As a benefit to their employees, many employers offer long-term disability benefits through carriers like UNUM or MetLife. What you may not know is that long-term disability benefits are routinely denied to deserving individuals who have counted on and paid for long-term disability insurance.

 

Long-term disability plans from private employers are often covered by the Employee Retirement Income Security Act (ERISA) statute, which governs these payments. ERISA applies to most employee benefit plans, with a few exceptions.

 

First, you or your employer will make a claim to the carrier. Then the carrier will often initiate benefits for the short-term (about 6 months in most cases) while they determine if you are eligible for long-term disability benefits.

 

The carrier will typically perform some “independent review” of their own, whether it is having their in-house medical personnel review your file, or possibly sending you to a physician selected and paid for by the carrier.

 

The carrier may use their “independent review” to con you into thinking that they did a lot of work looking at your claim, and unfortunately, you just don’t meet the criteria. In fact, they are looking for any and all reasons to prevent making any payment to you for the long-term, which is typically until you reach retirement age.  It is obviously in their financial best interest to avoid paying you.

 

Once the carrier denies your long-term benefits, you have the right to appeal the decision. You must “exhaust administrative remedies” first; what this means is that you must appeal through the carrier’s process before you can sue federally. You may then sue the carrier in federal court under one or all of four theories: to recover benefits that are owed to you, for breach of fiduciary duty if the carrier is obligated to pay you, if your carrier or employer is refusing to pay benefits in retaliation against you, or if the carrier has specifically violated ERISA or the terms of your plan. ERISA Section 502 (a), 510; 29 USC 1132 (a), 1140.

 

There is not a standard of limitations for ERISA claims; that is, your time to bring a claim is not specifically limited. However, ERISA cases have been held to a breach of contract standard of limitation, and sometimes shorter statutes of limitation have been imposed. In any case, you should contact legal counsel as soon as you believe your benefits have wrongfully been denied.

 

The court has two standards of review for ERISA claims: De Novo, which means that the court may make an entirely new decision based on the evidence before the carrier and take new evidence; or Arbitrary and Capricious, which means that the court may not review anything but what was before the carrier, and no new evidence may be submitted or considered by the court, absent evidence of bias or improper procedure by the carrier. De Novo applies unless the carrier has the authority to determine eligibility for benefits or to make changes to the plan itself.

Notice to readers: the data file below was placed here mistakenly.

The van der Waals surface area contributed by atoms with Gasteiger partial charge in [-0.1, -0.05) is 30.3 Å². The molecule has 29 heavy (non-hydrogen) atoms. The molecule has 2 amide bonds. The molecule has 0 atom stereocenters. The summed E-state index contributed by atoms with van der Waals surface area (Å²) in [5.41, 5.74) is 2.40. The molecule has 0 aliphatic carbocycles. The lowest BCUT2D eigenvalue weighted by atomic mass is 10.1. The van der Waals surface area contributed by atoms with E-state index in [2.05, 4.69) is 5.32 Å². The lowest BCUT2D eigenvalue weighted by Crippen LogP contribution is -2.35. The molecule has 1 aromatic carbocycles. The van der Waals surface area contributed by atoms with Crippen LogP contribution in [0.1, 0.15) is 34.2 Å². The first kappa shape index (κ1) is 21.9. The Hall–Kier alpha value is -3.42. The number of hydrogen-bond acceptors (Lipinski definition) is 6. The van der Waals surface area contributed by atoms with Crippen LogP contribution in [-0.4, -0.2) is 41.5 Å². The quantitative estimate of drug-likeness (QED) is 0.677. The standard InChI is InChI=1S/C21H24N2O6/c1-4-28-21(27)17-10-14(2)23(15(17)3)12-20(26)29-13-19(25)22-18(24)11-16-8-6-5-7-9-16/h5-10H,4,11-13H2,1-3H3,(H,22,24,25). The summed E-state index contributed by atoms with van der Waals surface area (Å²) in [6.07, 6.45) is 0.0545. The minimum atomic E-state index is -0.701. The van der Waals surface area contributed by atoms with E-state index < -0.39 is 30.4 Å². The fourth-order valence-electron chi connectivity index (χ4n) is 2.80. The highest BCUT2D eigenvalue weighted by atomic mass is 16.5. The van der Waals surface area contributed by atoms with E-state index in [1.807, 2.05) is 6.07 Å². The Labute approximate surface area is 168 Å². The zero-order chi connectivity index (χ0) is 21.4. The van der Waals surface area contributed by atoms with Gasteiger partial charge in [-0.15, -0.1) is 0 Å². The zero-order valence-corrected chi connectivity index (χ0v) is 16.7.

Additionally, the carrier will oftentimes “recommend” or “help” an employee apply for Social Security benefits. What the carrier doesn’t tell you is that they are looking for a way for someone else (Social Security) to pay you, so that they can have a chance to “offset” any benefits you should be paid.

 

If you get Social Security benefits, many long-term disability insurance companies will not pay you up to the amount that Social Security pays. For example, if you received $1,200.00 from Social Security per month in disability benefits, and your insurance premium paid for $2,000.00 in long-term disability, your carrier would only have to pay you $800.00 per month.

 

Furthermore, if you were paid a retroactive or “back” benefit from Social Security, meaning that you should have been receiving payments in the past,  your carrier can and will ask you to pay the money they paid you back to them. For example, if you were given a $24,000.00 back award from Social Security for 12 months that you should have been paid Social Security benefits, and your carrier paid you $1,500.00 per month for those 12 months (a total of $18,000.00), they would seek that $18,000.00 from you as “reimbursement” or “overpayment.” The carrier may be able to file a lawsuit in equity to obtain reimbursement under limited circumstances.

 

If you have been denied long-term disability benefits by  your insurance carrier, you have a right to appeal your denial, whether it is via the company’s internal process or the court system under the ERISA statute.

 

Nye & Associates can help you to obtain the benefits that you deserve. Contact us to set up an appointment today.

 

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